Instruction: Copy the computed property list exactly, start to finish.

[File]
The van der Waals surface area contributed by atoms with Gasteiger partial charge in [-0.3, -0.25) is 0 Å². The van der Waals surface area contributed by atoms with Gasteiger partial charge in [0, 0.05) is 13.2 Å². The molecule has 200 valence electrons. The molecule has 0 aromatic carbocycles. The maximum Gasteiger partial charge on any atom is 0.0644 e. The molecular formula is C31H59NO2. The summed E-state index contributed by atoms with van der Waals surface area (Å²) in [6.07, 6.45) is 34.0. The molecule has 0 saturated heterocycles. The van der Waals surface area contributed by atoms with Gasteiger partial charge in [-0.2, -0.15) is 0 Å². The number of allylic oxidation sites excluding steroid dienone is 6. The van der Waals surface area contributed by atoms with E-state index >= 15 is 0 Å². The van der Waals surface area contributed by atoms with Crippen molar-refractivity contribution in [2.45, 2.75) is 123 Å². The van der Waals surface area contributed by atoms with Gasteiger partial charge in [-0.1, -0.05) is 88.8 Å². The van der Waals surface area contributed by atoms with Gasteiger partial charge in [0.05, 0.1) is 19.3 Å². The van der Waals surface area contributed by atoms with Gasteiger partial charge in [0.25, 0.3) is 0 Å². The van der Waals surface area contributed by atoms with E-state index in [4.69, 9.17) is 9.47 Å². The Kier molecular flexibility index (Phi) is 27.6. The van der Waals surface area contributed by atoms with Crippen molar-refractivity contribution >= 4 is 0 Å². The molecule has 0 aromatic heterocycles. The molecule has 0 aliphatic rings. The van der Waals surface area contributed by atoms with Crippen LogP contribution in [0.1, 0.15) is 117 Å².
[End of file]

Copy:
The van der Waals surface area contributed by atoms with Gasteiger partial charge in [-0.3, -0.25) is 0 Å². The van der Waals surface area contributed by atoms with Gasteiger partial charge in [0, 0.05) is 13.2 Å². The molecule has 200 valence electrons. The molecule has 0 aromatic carbocycles. The maximum Gasteiger partial charge on any atom is 0.0644 e. The molecular formula is C31H59NO2. The summed E-state index contributed by atoms with van der Waals surface area (Å²) in [6.07, 6.45) is 34.0. The molecule has 0 saturated heterocycles. The van der Waals surface area contributed by atoms with Gasteiger partial charge in [-0.2, -0.15) is 0 Å². The number of allylic oxidation sites excluding steroid dienone is 6. The van der Waals surface area contributed by atoms with E-state index >= 15 is 0 Å². The van der Waals surface area contributed by atoms with Crippen molar-refractivity contribution in [2.45, 2.75) is 123 Å². The van der Waals surface area contributed by atoms with Gasteiger partial charge in [-0.1, -0.05) is 88.8 Å². The van der Waals surface area contributed by atoms with Gasteiger partial charge in [0.05, 0.1) is 19.3 Å². The van der Waals surface area contributed by atoms with Gasteiger partial charge in [0.25, 0.3) is 0 Å². The van der Waals surface area contributed by atoms with E-state index in [4.69, 9.17) is 9.47 Å². The Kier molecular flexibility index (Phi) is 27.6. The van der Waals surface area contributed by atoms with Crippen molar-refractivity contribution >= 4 is 0 Å². The molecule has 0 aromatic heterocycles. The molecule has 0 aliphatic rings. The van der Waals surface area contributed by atoms with Crippen LogP contribution in [0.1, 0.15) is 117 Å².